Four freshmen who redshirted in 2012, Wachenheim said, could crack the two-deep this year: tackle Michael Mooney, guards Sean Karl and Ryan Doull, and center Jackson Matteo, a walk-on from Broad Run High in Northern Virginia.
“They’re all big enough, they’re all strong enough, they all got a little attitude to them,” Wachenheim said. “We just gotta see how they go. They had a whole year to learn the system, so they know what to do now. I think the competition will be at a high level, and hey, when you go 4-8, everybody’s job is up for grabs.”
Moses, who’s from the Richmond area, was a Parade All-American at Meadowbrook High School. He spent the 2009-10 academic year at Fork Union Military Academy, where he played for the postgraduate team, before enrolling at UVa in June 2010.
He started seven games as a true freshman, including one at guard, and all 13 games at right tackle in 2011. As a junior in 2012, Moses was an honorable-mention selection on the inaugural coaches’ All-ACC team.
The Cavaliers’ offensive line struggled in 2012, and many fans singled out Moses for criticism. It was not deserved, Wachenheim said.
“He only gave up three sacks all year, and one of them was against Maryland, a couple plays after he had a concussion that nobody knew about,” Wachenheim said. “Then we got him evaluated and took him out of the game. But after that game, he didn’t give up another one [all season].
“What happens with linemen is, they’re blocking their guy, they’re blocking their guy, they’re blocking their guy, and you don’t notice them. And then all of the sudden a guy beats them, and you notice the one play out of 70 they miss, and the next thing, everybody’s writing about, `Well, Morgan didn’t have a good game.’ Well, what do you mean? Sixty-nine out of 70 plays he blocked his guy. You just saw the one play he didn’t.”
Wachenheim, a former offensive lineman at the U.S. Air Force Academy, is part of a staff that recently added, among other assistants, Tom O’Brien. Most recently, of course, O’Brien was head coach at NC State, but he worked primarily with offensive linemen during his 15 seasons (1982-96) as a UVa assistant.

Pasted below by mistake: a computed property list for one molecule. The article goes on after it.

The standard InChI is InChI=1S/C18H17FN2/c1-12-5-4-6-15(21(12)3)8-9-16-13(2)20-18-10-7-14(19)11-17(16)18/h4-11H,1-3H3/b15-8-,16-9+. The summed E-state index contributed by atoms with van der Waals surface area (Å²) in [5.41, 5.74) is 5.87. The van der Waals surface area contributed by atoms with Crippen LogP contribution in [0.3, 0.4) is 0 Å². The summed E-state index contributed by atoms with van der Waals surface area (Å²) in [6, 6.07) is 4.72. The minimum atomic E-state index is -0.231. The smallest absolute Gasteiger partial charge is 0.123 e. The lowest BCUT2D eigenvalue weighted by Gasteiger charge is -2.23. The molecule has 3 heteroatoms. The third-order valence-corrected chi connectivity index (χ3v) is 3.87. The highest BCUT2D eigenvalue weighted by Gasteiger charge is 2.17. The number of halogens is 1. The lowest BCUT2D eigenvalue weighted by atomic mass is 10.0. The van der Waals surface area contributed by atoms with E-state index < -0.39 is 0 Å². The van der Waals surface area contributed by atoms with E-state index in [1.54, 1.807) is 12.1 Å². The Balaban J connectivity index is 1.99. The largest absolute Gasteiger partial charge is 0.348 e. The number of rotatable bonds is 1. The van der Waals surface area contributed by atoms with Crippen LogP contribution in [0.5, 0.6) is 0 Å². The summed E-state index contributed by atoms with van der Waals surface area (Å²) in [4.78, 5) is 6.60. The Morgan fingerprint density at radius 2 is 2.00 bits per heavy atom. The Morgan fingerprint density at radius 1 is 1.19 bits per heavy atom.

“It’s great having Coach O’Brien on the staff, an established head coach and established offensive line coach to talk about things with,” Wachenheim said. “We talked about how you build the line, and both of us we were 100 percent in agreement that, No. 1, you’ve got to have a great left tackle, and then you’ve got to have a really good center.”
In Moses and Bowanko, Wachenheim believes, UVa has those players. Who plays alongside them is still to be determined.
“I’m an Air Force guy, and in the Air Force they taught us that flexibility is the key to air power,” Wachenheim said. “We’d like to figure out who the five starters are and who the five backups are and keep them all in those spots, and let them learn how to communicate and work together, but we’ve got to be flexible, with the ability to move a Burbank to center, if that’s in the best interest of the team, or to a guard. Even Cody Wallace has played center.”
A year ago, the `Hoos went through spring practice without Aboushi, Bowanko and Cascarano, each of whom was rehabbing from an operation — or, in Bowanko’s case, two operations.
As spring practice approaches this year, Wachenheim’s group is considerably healthier. “We’re looking forward to it,” he said. “We’re excited about turning the team around again.”